Sunday, January 31, 2010

SUPER STRENGTH (Circa 1924) - Chapter 5 - Harness and Platform Lifting - By Alan Calvert

Posted on NaturalStrength.com on 28 February 2002



Illustrations are randomly selected from the book (too numerous to post them all) and are not necessarily from the same chapter.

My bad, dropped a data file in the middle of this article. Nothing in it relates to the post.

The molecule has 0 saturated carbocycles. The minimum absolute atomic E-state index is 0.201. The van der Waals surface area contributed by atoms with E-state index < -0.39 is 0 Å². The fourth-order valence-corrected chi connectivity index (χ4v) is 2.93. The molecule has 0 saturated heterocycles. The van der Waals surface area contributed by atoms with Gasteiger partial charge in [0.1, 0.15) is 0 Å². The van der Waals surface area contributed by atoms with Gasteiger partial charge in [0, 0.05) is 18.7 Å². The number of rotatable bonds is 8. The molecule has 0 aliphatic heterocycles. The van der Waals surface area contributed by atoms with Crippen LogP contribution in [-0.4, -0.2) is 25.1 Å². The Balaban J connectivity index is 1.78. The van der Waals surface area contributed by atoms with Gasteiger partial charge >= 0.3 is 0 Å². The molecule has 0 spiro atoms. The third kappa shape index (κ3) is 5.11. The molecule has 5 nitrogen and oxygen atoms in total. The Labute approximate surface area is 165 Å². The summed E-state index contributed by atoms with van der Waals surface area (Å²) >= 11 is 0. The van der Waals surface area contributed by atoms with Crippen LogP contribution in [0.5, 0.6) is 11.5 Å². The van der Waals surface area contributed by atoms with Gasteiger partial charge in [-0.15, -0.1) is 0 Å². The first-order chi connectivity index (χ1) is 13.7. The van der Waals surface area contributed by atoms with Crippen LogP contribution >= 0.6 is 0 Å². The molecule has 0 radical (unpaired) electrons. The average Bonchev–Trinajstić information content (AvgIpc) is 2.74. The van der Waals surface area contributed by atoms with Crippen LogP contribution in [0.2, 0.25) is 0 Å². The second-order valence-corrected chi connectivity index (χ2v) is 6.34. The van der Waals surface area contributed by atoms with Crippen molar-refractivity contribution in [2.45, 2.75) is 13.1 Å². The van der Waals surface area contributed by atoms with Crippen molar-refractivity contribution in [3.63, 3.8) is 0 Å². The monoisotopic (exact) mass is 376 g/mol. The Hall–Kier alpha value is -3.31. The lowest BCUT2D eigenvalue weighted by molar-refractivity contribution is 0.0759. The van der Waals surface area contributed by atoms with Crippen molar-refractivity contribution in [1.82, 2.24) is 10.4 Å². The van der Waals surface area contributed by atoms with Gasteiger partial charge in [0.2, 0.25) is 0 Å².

There are so few who ever get a chance to practice this branch of lifting that it seems hardly worth while to describe it. However, it may help you to master the whole subject of super-strength if you learn the principles of back lifting. First comes the ordinary "back" or "platform lift," where the athlete gets under the weight and lifts it on his flat back. There are a few photographs available, but you may be able to get an idea by looking at Fig. 30. This shows the Canadian, Wilfred Cabana, performing a back-lift with 3652 lbs. It is customary to place the weights on a platform which is rested on two trestles (or wooden horses), and these trestles must be so high that in order to get under the platform the athlete need bend his legs only a trifle at the knees. The body is at right angles to the legs, and the hands are supported on a strong stool, or low wooden horse, the arms slightly bent. The athlete raises the weight by simultaneously straightening the arms and the legs; but most of the work is done by the legs and, therefore, platform lifting is really more of a leg lift or a "hip-lift" than it is a true back lift. So far as I know the record in the back lift is held by the late Louis Cyr, who managed to raise about 4125 lbs. There are several other lifters who have raised in the neighborhood of 4000 lbs. Most men who use adjustable bar-bells for the purpose of developing their legs and back are able to make good records in the back-lift. In writing about the present crop of bar-bell lifters in Canada, Mr. Geo. Jowett says that DeCarie can do 3640 lbs. in the back lift; Cabana has done 3652, and that an amateur, by the name of La Vallee, did 400 lbs. on the first attempt. Another man, named La Tour, did 3214 lbs., and little Marineau, who weighs only 142 lbs., has raised 2809 lbs. on his back. Every one of the men just mentioned is a bar-bell lifter as well as a "back-lifter." In Canada, lifting clubs are equipped with the proper apparatus for "back" and "harness" lifting; whereas in this country it is hard to find a club which has a "back-lifting" platform. CLICK HERE TO CONTINUE
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